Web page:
Recover password

Lobo Nation is caught off guard

 

It went from Good Friday to Black Saturday for thousands of New Mexico men’s basketball fans.

The news of Steve Alford’s departure from UNM to UCLA sent shock waves throughout the Albuquerque community, and the ripples were felt across the country by folks with New Mexico ties.

“I was surprised and shocked,” said Jack Fortner, president of UNM’s Board of Regents. “I’ve known that UCLA was looking at him; I’ve known that for several weeks. I just thought that once we committed to the 10-year (contract), that he’d be around.

Advertisement

Continue reading

“Never fault a guy for doing what’s best for his family, and no question this is what’s best for his family.”

Alford agreed to a new 10-year contract at UNM just more than a week ago. The next day the Lobos, a No. 3 seed, lost to 14th-seeded Harvard 68-62 in the NCAA Tournament. UNM was ranked 10th in the country and finished 29-6 this season.

Albuquerque Isotopes general manager John Traub, a 1987 UCLA graduate who grew up in Los Angeles, said: “You’ve got to love the basketball tradition there. John Wooden was always one of my idols. I think it’s a good hire for them. It’s certainly a coveted position.”

On Wednesday, Alford held his end-of-the-season news conference and got very defensive about the program, especially after being asked about national media criticism for the loss to Harvard. Lobo booster Brent DePonte made reference to the news conference.

“I’m just happy that he spent the time he did here,” he said. “The sad thing is, in New Mexico it’s harder to be successful than be a failure. I didn’t get to see the press conference, where they just ripped into him. Instead of thinking about how great it was, cutting down the nets, it was about one game that he didn’t win. That’s just New Mexico. … If they don’t hire Noodles (Lobo assistant Craig Neal) right away, it’s going to be a failure.”

Albuquerque attorney Mike Danoff, who coached Alford’s son, Bryce, at the AAU level, said he “was somewhat surprised by the timing and statements after the contract deal. But it’s part of the nature of the game. These guys are all trying to improve themselves, by way of salary and where they’re going.

“I coached his son, and I wish him and the family the best.”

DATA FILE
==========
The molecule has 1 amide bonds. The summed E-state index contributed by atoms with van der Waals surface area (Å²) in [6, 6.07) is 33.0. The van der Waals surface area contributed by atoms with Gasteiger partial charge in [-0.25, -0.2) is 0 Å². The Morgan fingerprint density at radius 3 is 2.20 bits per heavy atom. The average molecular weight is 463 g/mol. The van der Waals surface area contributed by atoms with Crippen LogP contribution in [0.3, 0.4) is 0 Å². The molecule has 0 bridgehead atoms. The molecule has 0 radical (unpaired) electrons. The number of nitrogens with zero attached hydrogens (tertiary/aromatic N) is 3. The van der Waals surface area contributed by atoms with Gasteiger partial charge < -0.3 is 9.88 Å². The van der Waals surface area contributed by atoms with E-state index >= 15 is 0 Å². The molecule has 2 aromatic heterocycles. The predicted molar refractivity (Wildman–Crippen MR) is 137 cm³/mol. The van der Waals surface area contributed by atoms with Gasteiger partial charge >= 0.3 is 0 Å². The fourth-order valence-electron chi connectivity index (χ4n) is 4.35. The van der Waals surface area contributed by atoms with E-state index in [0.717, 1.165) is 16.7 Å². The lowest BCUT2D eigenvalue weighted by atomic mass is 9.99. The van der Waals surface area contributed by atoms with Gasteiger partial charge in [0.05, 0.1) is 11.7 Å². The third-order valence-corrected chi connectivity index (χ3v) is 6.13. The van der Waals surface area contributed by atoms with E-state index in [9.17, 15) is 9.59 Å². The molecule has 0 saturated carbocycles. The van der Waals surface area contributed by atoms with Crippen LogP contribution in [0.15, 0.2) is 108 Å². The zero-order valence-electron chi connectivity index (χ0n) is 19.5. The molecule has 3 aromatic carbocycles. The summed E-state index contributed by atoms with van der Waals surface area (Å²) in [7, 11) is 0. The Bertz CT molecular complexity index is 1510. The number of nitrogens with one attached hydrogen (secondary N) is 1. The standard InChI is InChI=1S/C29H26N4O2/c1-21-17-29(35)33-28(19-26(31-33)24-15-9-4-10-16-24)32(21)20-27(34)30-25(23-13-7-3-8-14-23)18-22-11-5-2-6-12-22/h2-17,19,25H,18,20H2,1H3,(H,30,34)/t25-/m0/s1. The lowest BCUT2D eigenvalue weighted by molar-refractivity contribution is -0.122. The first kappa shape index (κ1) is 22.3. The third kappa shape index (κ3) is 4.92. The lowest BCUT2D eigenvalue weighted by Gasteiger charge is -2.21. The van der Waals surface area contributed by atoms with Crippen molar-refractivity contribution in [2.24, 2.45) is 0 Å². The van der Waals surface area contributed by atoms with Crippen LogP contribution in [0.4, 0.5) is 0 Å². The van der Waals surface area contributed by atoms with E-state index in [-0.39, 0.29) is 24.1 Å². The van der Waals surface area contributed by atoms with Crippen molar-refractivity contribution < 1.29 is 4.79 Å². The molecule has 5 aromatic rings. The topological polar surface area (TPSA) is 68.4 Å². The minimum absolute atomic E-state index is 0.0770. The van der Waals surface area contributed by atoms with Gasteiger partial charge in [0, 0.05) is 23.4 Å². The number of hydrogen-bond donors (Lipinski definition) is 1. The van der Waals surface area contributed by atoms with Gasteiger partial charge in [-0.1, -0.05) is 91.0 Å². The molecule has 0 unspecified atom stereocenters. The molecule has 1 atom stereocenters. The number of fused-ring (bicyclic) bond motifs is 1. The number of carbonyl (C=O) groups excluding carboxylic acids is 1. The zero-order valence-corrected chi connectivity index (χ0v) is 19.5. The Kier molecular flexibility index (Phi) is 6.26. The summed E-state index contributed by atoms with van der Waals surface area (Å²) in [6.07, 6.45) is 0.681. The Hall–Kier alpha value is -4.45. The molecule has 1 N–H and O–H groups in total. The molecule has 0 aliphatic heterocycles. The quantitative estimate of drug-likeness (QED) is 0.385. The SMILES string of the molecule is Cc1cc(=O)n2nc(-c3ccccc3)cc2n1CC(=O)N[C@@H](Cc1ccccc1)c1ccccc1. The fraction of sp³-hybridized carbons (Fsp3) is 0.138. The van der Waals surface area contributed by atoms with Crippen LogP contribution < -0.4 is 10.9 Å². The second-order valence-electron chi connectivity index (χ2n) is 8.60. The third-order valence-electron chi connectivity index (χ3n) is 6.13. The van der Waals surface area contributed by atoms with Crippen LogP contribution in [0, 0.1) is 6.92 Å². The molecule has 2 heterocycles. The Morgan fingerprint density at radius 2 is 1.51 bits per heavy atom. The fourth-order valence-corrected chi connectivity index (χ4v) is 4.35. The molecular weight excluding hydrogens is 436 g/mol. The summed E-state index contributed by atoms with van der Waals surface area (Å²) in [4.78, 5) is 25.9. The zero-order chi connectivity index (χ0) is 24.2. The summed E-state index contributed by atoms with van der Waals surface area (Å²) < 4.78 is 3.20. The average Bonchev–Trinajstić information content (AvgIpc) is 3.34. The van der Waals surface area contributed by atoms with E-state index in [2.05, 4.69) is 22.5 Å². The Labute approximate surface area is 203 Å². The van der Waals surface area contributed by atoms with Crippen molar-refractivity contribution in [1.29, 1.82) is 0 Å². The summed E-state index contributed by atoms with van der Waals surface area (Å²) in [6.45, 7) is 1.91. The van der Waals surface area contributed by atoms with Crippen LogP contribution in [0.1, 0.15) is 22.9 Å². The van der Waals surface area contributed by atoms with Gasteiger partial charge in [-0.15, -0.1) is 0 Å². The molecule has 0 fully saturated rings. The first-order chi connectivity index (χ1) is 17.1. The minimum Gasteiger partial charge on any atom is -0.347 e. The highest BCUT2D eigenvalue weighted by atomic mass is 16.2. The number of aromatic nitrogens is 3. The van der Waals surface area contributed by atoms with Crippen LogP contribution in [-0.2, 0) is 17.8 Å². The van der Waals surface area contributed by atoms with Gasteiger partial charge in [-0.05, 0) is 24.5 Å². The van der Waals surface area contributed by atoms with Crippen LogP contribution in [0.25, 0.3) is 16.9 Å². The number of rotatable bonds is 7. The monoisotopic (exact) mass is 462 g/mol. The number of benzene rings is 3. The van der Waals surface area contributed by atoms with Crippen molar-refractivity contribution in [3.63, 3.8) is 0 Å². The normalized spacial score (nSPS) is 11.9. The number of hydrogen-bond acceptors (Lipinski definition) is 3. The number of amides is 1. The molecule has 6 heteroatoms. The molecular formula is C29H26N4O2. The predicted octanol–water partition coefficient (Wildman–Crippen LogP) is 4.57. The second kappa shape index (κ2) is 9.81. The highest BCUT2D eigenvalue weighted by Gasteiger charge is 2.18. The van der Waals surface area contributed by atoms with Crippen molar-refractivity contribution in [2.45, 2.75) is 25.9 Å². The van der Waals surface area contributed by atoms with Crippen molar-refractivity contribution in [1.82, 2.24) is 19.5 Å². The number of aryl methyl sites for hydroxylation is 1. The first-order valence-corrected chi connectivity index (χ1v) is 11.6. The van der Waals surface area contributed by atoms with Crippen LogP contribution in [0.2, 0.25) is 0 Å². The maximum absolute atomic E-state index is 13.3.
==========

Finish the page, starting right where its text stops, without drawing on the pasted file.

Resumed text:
Danoff’s son, Troy Danoff, graduated from La Cueva and UCLA, and was a standout football player at both schools.

Advertisement

Continue reading

“As a lifelong Lobo fan, I’m sorry to see him leave. … As a UCLA alum, I’m excited. I think he’s a great fit.”

A pair of former UNM basketball coaches also had a similar reaction to the Alford news.

“I knew UCLA had been looking at him, but I was surprised after I heard about the (UNM) contract,” said Ryan Miller, who was an assistant under Alford at New Mexico. “UCLA got a good man for job. He had success recruiting out West, and will continue to be able to recruit there. He’s shown the ability to win at a high level, and I expect nothing but more championships.”

Ritchie McKay, who was fired in 2007 after five years as UNM’s head coach and was replaced by Alford, said: “I certainly think Steve and his staff did a terrific job at UNM, from afar, in Virginia (where he is an assistant coach).

“It seemed like the Pit was as vibrant as ever. They reappeared on the national scene. I’m sure it was a little surprise for most fans, but for the time he was there, he really did a terrific job.”

Alford’s contract agreement was the reason most fans were surprised by Saturday’s news, but KKOB radio talk-show host Bob Clark said it shows how little contracts mean in the world of high-paid coaches.

“This is a clear reminder that in college athletics, coaching contracts are a one-way street,” Clark said. “They are worthless when it comes to protecting the school and the fans. There are a lot of college basketball coaches who are very skilled at talking out of both sides of their mouth. Steve Alford has always been one of the best. He used the word loyalty many times during his news conference last Wednesday. I guess that’s a one-way street, too.”

James Yodice and Ken Sickenger contributed to this story.

TOP |